‘The choice of drink will depend on the level of athlete and exercise goals. For example, is the priority to deliver fuel or mainly to provide fluid and electrolytes? During hard exercise, a drink providing carbohydrate and electrolytes is helpful for preventing a fluid deficit and providing additional fuel. However, for most recreational exercisers water is generally all they need, as they are not usually exercising for long enough to require additional fuel, and will likely eat something fairly soon after exercise.

In terms of post-exercise rehydration, full fat and skimmed milk perform well with fluid retention. As milk also provides protein and other nutrients, I would say it is a good option as a post-exercise recovery drink (8).’

Take home message: ‘Athletes and exercisers who are interested to understand more about their individual daily fluid needs should try keeping a record of their urine colour (and possibly also urine volume and number of voids per day), as well as body mass changes with exercise, and thirst response (3).’

 Looking ahead what questions would you like to address in your research?

 ‘I’m currently looking at the role of potassium in drinks and what happens with fluid and electrolyte balance. When the potassium dose is increased it may stimulate a greater excretion of sodium which will be detrimental to fluid retention. We are just completing a study on that topic and plan to go on to explore what is happening in the intracellular and extracellular fluid compartments using an old method based on chloride shift.

Our study is using 30-60 mmol per Litre potassium doses. This is modelled on levels that we have measured in commercially available coconut waters and natural coconuts. Coconut waters typically have a low sodium content of 10-15 mmol per Litre, although it is clear that some commercial coconut waters have added sodium. The role of sodium in drinks is well understood in terms of hydrating benefits, so it will be interesting to explore the physiological impact of drinks with a higher potassium content and provide a more detailed answer to whether coconut water is any better than water for hydration.

I’m also interested in the impact of hydration on the health of the wider population. Clinical markers of a low fluid intake have been associated with the development of metabolic disease, and increased frequency of urinary tract infections in older adults, so there are a number of interesting possibilities there for future work (9, 10, 11).’

“There is still much to learn in the field of hydration research, from effects on muscle function and performance, to impacts of adequate water intake on health and well-being in different population groups. It is certainly a very interesting and exciting area that I will continue to explore in my research.”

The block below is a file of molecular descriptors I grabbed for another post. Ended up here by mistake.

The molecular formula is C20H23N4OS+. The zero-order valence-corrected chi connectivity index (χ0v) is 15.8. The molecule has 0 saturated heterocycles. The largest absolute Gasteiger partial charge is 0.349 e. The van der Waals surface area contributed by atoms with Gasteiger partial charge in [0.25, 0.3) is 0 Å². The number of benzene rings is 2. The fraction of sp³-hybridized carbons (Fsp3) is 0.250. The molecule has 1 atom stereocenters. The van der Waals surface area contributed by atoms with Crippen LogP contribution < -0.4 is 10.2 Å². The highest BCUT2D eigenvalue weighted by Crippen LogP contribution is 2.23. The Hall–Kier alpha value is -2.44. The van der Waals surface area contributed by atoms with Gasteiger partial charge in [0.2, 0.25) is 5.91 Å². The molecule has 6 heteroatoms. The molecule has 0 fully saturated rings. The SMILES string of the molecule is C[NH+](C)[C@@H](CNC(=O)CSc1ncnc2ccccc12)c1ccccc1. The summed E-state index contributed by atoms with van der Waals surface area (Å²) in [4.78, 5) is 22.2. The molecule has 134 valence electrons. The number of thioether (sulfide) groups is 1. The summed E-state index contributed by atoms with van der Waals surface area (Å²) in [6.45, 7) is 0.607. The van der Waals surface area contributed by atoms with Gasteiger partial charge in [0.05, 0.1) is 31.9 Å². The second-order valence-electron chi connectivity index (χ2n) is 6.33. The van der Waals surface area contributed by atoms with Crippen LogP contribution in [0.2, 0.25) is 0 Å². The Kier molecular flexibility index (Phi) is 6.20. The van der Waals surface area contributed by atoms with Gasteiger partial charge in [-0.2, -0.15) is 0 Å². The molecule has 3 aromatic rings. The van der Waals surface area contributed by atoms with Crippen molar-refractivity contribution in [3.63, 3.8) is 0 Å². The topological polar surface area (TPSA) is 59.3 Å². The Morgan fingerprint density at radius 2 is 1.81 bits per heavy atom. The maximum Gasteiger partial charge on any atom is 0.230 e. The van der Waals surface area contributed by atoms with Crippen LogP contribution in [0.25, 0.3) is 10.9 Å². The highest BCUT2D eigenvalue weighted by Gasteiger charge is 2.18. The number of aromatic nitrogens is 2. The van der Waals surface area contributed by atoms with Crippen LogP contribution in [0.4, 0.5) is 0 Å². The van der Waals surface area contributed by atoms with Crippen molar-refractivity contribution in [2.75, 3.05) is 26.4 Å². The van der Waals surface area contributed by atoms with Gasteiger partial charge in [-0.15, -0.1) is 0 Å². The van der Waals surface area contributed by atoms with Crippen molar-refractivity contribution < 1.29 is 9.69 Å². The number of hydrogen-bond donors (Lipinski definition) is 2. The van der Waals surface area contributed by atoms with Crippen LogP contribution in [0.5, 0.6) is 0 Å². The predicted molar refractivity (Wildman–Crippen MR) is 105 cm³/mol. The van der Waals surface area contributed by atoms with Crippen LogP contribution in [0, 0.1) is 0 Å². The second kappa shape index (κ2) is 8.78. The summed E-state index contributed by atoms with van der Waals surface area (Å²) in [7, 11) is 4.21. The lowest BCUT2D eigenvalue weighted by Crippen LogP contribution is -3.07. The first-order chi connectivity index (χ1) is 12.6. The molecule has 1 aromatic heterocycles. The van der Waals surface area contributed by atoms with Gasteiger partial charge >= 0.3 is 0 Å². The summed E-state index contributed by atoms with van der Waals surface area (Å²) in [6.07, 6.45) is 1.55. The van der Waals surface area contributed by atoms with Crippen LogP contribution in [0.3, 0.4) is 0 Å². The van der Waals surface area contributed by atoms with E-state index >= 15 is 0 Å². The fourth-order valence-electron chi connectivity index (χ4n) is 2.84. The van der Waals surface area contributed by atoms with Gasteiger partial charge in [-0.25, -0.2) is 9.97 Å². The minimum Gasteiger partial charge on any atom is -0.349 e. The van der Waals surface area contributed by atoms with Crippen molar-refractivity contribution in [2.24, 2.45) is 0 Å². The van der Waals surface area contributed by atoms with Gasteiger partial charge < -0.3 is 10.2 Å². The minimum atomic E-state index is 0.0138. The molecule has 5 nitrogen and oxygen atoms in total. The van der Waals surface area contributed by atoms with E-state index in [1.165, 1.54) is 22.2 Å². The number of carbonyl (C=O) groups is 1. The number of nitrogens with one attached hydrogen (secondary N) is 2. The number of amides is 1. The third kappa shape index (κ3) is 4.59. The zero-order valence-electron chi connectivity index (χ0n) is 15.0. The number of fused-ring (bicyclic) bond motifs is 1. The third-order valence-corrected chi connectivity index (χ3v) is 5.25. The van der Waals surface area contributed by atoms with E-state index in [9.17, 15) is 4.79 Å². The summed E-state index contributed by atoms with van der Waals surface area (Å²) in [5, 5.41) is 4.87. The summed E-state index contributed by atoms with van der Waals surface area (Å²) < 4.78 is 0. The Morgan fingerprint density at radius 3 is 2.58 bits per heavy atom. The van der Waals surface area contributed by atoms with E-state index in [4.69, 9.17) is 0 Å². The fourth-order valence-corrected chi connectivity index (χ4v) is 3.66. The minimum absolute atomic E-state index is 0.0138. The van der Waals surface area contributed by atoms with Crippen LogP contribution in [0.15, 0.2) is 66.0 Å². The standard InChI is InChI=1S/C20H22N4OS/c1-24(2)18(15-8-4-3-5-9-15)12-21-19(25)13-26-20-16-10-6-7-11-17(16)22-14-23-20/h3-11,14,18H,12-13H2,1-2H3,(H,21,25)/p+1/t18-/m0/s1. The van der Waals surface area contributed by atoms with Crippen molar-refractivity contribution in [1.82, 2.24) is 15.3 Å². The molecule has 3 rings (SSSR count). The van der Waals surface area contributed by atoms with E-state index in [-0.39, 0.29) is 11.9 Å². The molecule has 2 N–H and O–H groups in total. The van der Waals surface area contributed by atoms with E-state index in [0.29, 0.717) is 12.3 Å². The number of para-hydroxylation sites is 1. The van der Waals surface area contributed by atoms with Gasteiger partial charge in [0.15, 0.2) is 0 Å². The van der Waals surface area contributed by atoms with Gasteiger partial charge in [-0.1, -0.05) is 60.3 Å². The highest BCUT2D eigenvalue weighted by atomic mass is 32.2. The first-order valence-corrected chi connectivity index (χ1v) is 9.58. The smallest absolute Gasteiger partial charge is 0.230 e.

References

  1. Adolph, E.F. Ed., 1947. Physiology of Man in the Desert. New York. NY: Interscience Publishers. In Sawka, M.N. and Coyle, E. 1999. Influence of body water and blood volume on thermoregulation and exercise performance in the heat. In: Hollozsy, J.O. (ed.) Exercise and sports science reviews. Philadelphia: Lippincott Williams & Wilkins. 27:167-218
  2. Sawka MN, et al. American College of Sports Medicine position stand. Exercise and fluid replacement. Med Sci Sports Exerc 2007;39:377-90.
  3. Thomas DT, et al. Position of the Academy of Nutrition and Dietetics, Dietitians of Canada, and the American College of Sports Medicine: Nutrition and Athletic Performance. J Acad Nutr Diet2016;116(3):501-28.
  4. Dougherty KA, et al. Two percent dehydration impairs and six percent carbohydrate drink improves boy’s basketball skills. Med Sci Sports Exerc 2006;38:1650-8.
  5. Baker LB, et al. Progressive dehydration causes a progressive decline in basketball skill performance. Med Sci Sports Exerc 2007;39:1114-23.
  6. Gamage J, et al. Effects of dehydration on cricket specific skill performance in hot and humid conditions. Int J Sport Nutr Exerc Metab 2016;26(6):531-41.
  7. Maughan RJ, et al. A randomized trial to assess the potential of different beverages to affect hydration status: development of a beverage hydration index. Am J Clin Nutr 2016;103:717-23.
  8. James LJ, et al. Cow’s milk as a post-exercise recovery drink: implications for performance and health. Eur J Sport Sci 2019;19(1):40-8.
  9. Enhörning S, Melander O. The Vasopressin System in the Risk of Diabetes and Cardiorenal Disease, and Hydration as a Potential Lifestyle Intervention. Ann Nutr Metab 2018;72(suppl 2):21-7.
  10. Enhörning S, et al. Effects of hydration on plasma copeptin, glycemia and gluco-regulatory hormones: a water intervention in humans. Eur J Nutr 2017. Doi: 10.1007/s00394-017-1595-8.
  11. Hooton TM et al. Effect of increased daily water intake in premenopausal women with recurrent urinary tract infections: A randomized clinical trial. JAMA Intern Med. 2018;178(11):1509-15.